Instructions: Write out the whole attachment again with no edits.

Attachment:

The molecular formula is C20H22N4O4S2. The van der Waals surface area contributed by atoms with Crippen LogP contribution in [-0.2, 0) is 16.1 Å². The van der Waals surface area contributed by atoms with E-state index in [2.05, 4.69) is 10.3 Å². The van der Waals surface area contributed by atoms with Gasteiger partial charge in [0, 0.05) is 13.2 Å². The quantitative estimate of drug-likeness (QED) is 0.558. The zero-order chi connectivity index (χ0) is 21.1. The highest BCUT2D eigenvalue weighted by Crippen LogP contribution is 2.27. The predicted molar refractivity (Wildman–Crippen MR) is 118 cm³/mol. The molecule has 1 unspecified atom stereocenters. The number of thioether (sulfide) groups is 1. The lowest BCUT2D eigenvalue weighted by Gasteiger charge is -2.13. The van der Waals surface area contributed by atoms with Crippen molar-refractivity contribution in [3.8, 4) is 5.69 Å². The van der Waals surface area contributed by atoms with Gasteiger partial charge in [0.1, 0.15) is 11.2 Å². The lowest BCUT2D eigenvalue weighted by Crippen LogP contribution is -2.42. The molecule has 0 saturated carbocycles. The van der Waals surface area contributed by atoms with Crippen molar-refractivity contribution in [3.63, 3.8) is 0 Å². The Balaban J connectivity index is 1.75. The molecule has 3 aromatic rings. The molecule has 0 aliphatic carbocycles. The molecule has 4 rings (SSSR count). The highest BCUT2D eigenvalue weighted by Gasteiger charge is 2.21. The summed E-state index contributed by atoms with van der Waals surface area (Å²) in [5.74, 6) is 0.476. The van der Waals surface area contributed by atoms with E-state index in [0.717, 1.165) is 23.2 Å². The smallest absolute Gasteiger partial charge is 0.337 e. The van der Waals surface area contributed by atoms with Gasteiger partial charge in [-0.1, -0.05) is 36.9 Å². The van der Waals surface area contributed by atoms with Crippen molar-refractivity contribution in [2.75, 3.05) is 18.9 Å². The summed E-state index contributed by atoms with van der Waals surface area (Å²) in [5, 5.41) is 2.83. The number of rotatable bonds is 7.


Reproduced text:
The molecular formula is C20H22N4O4S2. The van der Waals surface area contributed by atoms with Crippen LogP contribution in [-0.2, 0) is 16.1 Å². The van der Waals surface area contributed by atoms with E-state index in [2.05, 4.69) is 10.3 Å². The van der Waals surface area contributed by atoms with Gasteiger partial charge in [0, 0.05) is 13.2 Å². The quantitative estimate of drug-likeness (QED) is 0.558. The zero-order chi connectivity index (χ0) is 21.1. The highest BCUT2D eigenvalue weighted by Crippen LogP contribution is 2.27. The predicted molar refractivity (Wildman–Crippen MR) is 118 cm³/mol. The molecule has 1 unspecified atom stereocenters. The number of thioether (sulfide) groups is 1. The lowest BCUT2D eigenvalue weighted by Gasteiger charge is -2.13. The van der Waals surface area contributed by atoms with Crippen molar-refractivity contribution in [3.8, 4) is 5.69 Å². The van der Waals surface area contributed by atoms with Gasteiger partial charge in [0.1, 0.15) is 11.2 Å². The lowest BCUT2D eigenvalue weighted by Crippen LogP contribution is -2.42. The molecule has 0 saturated carbocycles. The van der Waals surface area contributed by atoms with Crippen molar-refractivity contribution in [3.63, 3.8) is 0 Å². The Balaban J connectivity index is 1.75. The molecule has 3 aromatic rings. The molecule has 0 aliphatic carbocycles. The molecule has 4 rings (SSSR count). The highest BCUT2D eigenvalue weighted by Gasteiger charge is 2.21. The summed E-state index contributed by atoms with van der Waals surface area (Å²) in [5.74, 6) is 0.476. The van der Waals surface area contributed by atoms with E-state index in [0.717, 1.165) is 23.2 Å². The smallest absolute Gasteiger partial charge is 0.337 e. The van der Waals surface area contributed by atoms with Gasteiger partial charge in [-0.1, -0.05) is 36.9 Å². The van der Waals surface area contributed by atoms with Crippen molar-refractivity contribution in [2.75, 3.05) is 18.9 Å². The summed E-state index contributed by atoms with van der Waals surface area (Å²) in [5, 5.41) is 2.83. The number of rotatable bonds is 7.